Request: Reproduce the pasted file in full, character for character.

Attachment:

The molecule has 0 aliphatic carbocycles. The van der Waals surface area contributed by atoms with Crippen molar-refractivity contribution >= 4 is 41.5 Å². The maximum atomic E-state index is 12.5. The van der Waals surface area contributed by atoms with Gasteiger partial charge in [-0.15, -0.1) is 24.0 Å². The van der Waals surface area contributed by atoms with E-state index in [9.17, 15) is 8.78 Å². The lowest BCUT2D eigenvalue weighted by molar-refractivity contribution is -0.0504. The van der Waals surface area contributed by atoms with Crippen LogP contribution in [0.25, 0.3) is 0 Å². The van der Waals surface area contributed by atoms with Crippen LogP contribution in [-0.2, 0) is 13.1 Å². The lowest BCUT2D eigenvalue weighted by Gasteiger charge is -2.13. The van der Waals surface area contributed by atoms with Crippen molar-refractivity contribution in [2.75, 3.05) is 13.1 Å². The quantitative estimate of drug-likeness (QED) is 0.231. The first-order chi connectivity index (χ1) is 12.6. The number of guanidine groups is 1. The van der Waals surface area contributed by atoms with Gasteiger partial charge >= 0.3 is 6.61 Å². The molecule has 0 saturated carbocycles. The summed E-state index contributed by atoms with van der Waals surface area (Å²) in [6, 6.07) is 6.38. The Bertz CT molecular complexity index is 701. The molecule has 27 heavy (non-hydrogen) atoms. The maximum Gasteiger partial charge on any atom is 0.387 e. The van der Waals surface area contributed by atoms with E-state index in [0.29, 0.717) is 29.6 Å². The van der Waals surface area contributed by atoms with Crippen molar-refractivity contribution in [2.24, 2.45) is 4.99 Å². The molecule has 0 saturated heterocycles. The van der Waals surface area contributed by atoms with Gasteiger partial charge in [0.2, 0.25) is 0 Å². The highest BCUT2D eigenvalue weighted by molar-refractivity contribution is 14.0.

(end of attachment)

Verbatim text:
The molecule has 0 aliphatic carbocycles. The van der Waals surface area contributed by atoms with Crippen molar-refractivity contribution >= 4 is 41.5 Å². The maximum atomic E-state index is 12.5. The van der Waals surface area contributed by atoms with Gasteiger partial charge in [-0.15, -0.1) is 24.0 Å². The van der Waals surface area contributed by atoms with E-state index in [9.17, 15) is 8.78 Å². The lowest BCUT2D eigenvalue weighted by molar-refractivity contribution is -0.0504. The van der Waals surface area contributed by atoms with Crippen LogP contribution in [0.25, 0.3) is 0 Å². The van der Waals surface area contributed by atoms with Crippen LogP contribution in [-0.2, 0) is 13.1 Å². The lowest BCUT2D eigenvalue weighted by Gasteiger charge is -2.13. The van der Waals surface area contributed by atoms with Crippen molar-refractivity contribution in [2.75, 3.05) is 13.1 Å². The quantitative estimate of drug-likeness (QED) is 0.231. The first-order chi connectivity index (χ1) is 12.6. The number of guanidine groups is 1. The van der Waals surface area contributed by atoms with Gasteiger partial charge >= 0.3 is 6.61 Å². The molecule has 0 saturated carbocycles. The summed E-state index contributed by atoms with van der Waals surface area (Å²) in [6, 6.07) is 6.38. The Bertz CT molecular complexity index is 701. The molecule has 27 heavy (non-hydrogen) atoms. The maximum Gasteiger partial charge on any atom is 0.387 e. The van der Waals surface area contributed by atoms with E-state index in [0.29, 0.717) is 29.6 Å². The van der Waals surface area contributed by atoms with Crippen molar-refractivity contribution in [2.24, 2.45) is 4.99 Å². The molecule has 0 saturated heterocycles. The van der Waals surface area contributed by atoms with Gasteiger partial charge in [0.2, 0.25) is 0 Å². The highest BCUT2D eigenvalue weighted by molar-refractivity contribution is 14.0.